Courses

Counter-Cultures and Power During State Socialism -1960-1990
Winter
2015/2016
Instructors: Balázs Trencsényi, Gábor Klaniczay and Ioana Macrea-Toma
The course, combined with a guest lecture series, offers an introduction into the relationship of different alternative (sub)cultural movements and state power in East-Central Europe from the 1960s to the post-communist transition. It also seeks to offer a synoptic view of the developments in the region, analyzing its complex linkages of various art branches, especially alternative theatre and performance art, rock music, film, and literature. The course intends to tackle questions like the emergence of generational sub-cultures, the relationship of Samizdat/opposition groups and the art sub-cultures, the reconstruction of contemporary aesthetic and sociological debates on counter-culture, or the "ethnic revivals" of the 1970s. Along these lines, we will explore both the strategies of these movements to carve out a space for themselves in the "grey zones" of these regimes, but also the strategies of the power-holders who tried to control, manage, and manipulate these sub-cultures. The material of the course is based on a mixture of historical reconstruction based on archival research and inviting former participants and theorists of these movements as exercises of "oral history". Going beyond the analysis of already existing research, the class is also intended to generate new primary research, especially collecting and comparing materials from the region. Importantly, we will also focus on the theoretical questions of the ways these "primary materials" can be interpreted and used for historical research. The lectures and discussions are supplemented with film screenings organized by the Center for Arts and Culture.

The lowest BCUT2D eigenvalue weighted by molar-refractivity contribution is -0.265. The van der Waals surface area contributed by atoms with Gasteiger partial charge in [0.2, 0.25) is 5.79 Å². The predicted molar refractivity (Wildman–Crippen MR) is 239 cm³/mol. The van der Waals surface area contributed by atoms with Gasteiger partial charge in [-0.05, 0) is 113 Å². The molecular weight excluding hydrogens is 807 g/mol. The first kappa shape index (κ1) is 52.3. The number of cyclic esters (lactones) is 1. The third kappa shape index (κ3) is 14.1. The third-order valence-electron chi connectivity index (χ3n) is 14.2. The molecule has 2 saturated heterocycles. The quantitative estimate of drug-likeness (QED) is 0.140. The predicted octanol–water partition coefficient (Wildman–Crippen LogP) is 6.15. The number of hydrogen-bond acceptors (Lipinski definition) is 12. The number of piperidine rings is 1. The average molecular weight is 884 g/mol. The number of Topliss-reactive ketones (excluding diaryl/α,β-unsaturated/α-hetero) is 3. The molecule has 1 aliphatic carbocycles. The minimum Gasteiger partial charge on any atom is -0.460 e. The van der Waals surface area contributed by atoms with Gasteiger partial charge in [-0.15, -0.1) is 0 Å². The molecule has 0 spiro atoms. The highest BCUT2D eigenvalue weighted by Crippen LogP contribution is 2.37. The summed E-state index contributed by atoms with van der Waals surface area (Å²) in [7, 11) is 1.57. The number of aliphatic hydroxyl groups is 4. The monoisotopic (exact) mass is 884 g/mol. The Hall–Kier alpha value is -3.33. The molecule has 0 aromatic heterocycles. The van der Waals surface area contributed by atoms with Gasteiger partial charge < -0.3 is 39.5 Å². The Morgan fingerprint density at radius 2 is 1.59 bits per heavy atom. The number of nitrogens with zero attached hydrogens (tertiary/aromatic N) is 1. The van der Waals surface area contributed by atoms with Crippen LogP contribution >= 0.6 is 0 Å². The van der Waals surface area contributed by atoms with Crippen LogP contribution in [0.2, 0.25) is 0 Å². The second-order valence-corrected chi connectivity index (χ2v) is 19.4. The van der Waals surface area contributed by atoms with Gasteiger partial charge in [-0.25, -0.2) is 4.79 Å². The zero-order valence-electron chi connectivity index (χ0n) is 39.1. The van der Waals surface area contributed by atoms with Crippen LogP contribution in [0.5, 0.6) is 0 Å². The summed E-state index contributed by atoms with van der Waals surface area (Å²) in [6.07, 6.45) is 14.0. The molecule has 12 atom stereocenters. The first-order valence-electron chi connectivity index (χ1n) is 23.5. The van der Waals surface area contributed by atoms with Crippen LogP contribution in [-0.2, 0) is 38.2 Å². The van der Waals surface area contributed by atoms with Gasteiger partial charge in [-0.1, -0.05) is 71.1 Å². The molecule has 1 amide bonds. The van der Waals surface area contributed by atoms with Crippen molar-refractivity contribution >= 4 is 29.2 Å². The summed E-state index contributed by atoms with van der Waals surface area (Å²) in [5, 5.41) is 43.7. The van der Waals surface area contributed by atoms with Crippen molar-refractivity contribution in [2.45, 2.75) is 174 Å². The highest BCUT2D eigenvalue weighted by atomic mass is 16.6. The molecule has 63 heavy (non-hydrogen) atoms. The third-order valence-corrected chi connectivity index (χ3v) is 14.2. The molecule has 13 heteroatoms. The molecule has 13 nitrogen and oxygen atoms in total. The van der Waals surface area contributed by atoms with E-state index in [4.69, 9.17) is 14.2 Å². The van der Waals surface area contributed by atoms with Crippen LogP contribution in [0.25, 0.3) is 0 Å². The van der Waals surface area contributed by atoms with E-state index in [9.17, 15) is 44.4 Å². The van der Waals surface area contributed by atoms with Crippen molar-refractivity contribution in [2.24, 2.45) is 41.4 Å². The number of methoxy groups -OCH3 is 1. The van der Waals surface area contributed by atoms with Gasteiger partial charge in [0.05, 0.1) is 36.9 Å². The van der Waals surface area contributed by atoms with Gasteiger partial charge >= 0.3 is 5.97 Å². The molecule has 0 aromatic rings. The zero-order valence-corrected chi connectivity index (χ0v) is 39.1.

See more http://history.ceu.edu/courses/counter-cultures-and-power-during-state-socialism-1960-1990
See also the lectures of the course that are open to public: http://pasts.ceu.edu/article/2016-02-04/counter-cultures-and-power-during-state-socialism

European Labor History in Global Context from the 18th Century to the Present
Winter
2014/2015
Instructors: Marsha Siefert and Susan Zimmermann
This course explores the history of labor from a global and transnational perspective. Lectures will highlight important debates that have emerged in the field of labor history, with an emphasis on the concepts and categories that have been interrogated and challenged in twenty-first century scholarship. There will be an emphasis on themes that directly affect Eastern Europe, as part of the History Department's initiative aimed at bringing Eastern Europe into, and in this way influencing, research on global labor history.

History Politics in Eastern, Central and South-Eastern Europe
Winter
2012/2013

The course featured 12 lectures, conducted by CEU faculty.
The task of the course was to provide students with knowledge of most important recent literature on history politics, to develop critical understanding of key analytical issues – the role of various actors and institutions in implementation of history politics, relative significance of domestic and international aspects of history politics, ideological foundations and justifications of political use of history, the role of professional historians in history politics and professional challenges which emerge in this context, and to develop comparative perspective on political use of history in the countries of the region(s) and student’s skills in discussing ideological and political conflicts linked to history politics.